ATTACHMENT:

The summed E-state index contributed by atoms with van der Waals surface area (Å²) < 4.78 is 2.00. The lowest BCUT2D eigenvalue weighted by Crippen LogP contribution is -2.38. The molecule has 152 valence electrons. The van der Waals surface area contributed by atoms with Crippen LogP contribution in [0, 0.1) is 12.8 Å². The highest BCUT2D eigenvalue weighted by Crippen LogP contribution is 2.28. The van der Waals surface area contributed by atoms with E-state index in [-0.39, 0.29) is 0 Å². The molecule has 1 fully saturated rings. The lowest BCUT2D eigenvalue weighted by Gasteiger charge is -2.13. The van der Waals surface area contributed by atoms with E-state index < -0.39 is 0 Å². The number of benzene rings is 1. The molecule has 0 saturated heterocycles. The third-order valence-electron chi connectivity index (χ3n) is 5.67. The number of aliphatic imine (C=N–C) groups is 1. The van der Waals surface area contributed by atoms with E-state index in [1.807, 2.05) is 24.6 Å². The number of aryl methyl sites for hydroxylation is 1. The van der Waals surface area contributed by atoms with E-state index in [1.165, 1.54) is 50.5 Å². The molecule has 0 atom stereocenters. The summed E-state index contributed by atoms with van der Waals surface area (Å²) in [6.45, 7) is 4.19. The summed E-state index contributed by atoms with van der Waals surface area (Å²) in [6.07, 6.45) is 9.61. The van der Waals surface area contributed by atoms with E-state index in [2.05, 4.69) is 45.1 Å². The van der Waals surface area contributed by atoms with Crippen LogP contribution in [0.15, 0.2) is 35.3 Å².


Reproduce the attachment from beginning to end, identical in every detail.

The summed E-state index contributed by atoms with van der Waals surface area (Å²) < 4.78 is 2.00. The lowest BCUT2D eigenvalue weighted by Crippen LogP contribution is -2.38. The molecule has 152 valence electrons. The van der Waals surface area contributed by atoms with Crippen LogP contribution in [0, 0.1) is 12.8 Å². The highest BCUT2D eigenvalue weighted by Crippen LogP contribution is 2.28. The van der Waals surface area contributed by atoms with E-state index in [-0.39, 0.29) is 0 Å². The molecule has 1 fully saturated rings. The lowest BCUT2D eigenvalue weighted by Gasteiger charge is -2.13. The van der Waals surface area contributed by atoms with E-state index < -0.39 is 0 Å². The number of benzene rings is 1. The molecule has 0 saturated heterocycles. The third-order valence-electron chi connectivity index (χ3n) is 5.67. The number of aliphatic imine (C=N–C) groups is 1. The van der Waals surface area contributed by atoms with E-state index in [1.807, 2.05) is 24.6 Å². The number of aryl methyl sites for hydroxylation is 1. The van der Waals surface area contributed by atoms with E-state index in [1.165, 1.54) is 50.5 Å². The molecule has 0 atom stereocenters. The summed E-state index contributed by atoms with van der Waals surface area (Å²) in [6.45, 7) is 4.19. The summed E-state index contributed by atoms with van der Waals surface area (Å²) in [6.07, 6.45) is 9.61. The van der Waals surface area contributed by atoms with E-state index in [2.05, 4.69) is 45.1 Å². The van der Waals surface area contributed by atoms with Crippen LogP contribution in [0.15, 0.2) is 35.3 Å².